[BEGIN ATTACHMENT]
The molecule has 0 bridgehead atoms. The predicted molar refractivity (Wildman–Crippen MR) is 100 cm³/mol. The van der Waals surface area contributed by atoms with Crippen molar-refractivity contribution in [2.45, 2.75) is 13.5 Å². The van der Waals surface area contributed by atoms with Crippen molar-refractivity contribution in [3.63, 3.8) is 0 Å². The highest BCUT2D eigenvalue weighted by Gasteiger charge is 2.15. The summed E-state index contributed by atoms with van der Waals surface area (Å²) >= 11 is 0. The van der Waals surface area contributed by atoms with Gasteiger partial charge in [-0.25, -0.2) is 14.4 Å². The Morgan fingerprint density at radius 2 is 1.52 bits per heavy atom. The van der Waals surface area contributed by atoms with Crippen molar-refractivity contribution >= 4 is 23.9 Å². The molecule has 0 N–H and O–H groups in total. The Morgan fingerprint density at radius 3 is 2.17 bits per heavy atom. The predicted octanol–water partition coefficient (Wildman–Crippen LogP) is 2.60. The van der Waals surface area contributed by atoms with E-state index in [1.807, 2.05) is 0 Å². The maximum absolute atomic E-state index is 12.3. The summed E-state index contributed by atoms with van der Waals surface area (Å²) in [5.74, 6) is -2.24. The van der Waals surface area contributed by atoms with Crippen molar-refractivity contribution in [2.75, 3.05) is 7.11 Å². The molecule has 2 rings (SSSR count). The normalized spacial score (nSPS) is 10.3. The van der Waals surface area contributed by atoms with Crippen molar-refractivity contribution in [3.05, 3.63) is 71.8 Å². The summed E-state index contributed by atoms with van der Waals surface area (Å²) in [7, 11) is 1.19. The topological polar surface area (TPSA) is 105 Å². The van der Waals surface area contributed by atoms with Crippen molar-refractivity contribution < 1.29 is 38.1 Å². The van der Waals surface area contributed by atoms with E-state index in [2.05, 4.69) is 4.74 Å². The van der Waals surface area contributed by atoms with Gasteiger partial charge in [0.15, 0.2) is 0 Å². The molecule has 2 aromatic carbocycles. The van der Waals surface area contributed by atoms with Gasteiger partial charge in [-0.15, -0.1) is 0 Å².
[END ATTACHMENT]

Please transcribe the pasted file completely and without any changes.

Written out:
The molecule has 0 bridgehead atoms. The predicted molar refractivity (Wildman–Crippen MR) is 100 cm³/mol. The van der Waals surface area contributed by atoms with Crippen molar-refractivity contribution in [2.45, 2.75) is 13.5 Å². The van der Waals surface area contributed by atoms with Crippen molar-refractivity contribution in [3.63, 3.8) is 0 Å². The highest BCUT2D eigenvalue weighted by Gasteiger charge is 2.15. The summed E-state index contributed by atoms with van der Waals surface area (Å²) >= 11 is 0. The van der Waals surface area contributed by atoms with Gasteiger partial charge in [-0.25, -0.2) is 14.4 Å². The Morgan fingerprint density at radius 2 is 1.52 bits per heavy atom. The van der Waals surface area contributed by atoms with Crippen molar-refractivity contribution >= 4 is 23.9 Å². The molecule has 0 N–H and O–H groups in total. The Morgan fingerprint density at radius 3 is 2.17 bits per heavy atom. The predicted octanol–water partition coefficient (Wildman–Crippen LogP) is 2.60. The van der Waals surface area contributed by atoms with E-state index in [1.807, 2.05) is 0 Å². The maximum absolute atomic E-state index is 12.3. The summed E-state index contributed by atoms with van der Waals surface area (Å²) in [5.74, 6) is -2.24. The van der Waals surface area contributed by atoms with Crippen molar-refractivity contribution in [2.75, 3.05) is 7.11 Å². The molecule has 2 rings (SSSR count). The normalized spacial score (nSPS) is 10.3. The van der Waals surface area contributed by atoms with Crippen molar-refractivity contribution in [3.05, 3.63) is 71.8 Å². The summed E-state index contributed by atoms with van der Waals surface area (Å²) in [7, 11) is 1.19. The topological polar surface area (TPSA) is 105 Å². The van der Waals surface area contributed by atoms with Crippen molar-refractivity contribution < 1.29 is 38.1 Å². The van der Waals surface area contributed by atoms with E-state index in [2.05, 4.69) is 4.74 Å². The van der Waals surface area contributed by atoms with Gasteiger partial charge in [0.15, 0.2) is 0 Å². The molecule has 2 aromatic carbocycles. The van der Waals surface area contributed by atoms with Gasteiger partial charge in [-0.15, -0.1) is 0 Å².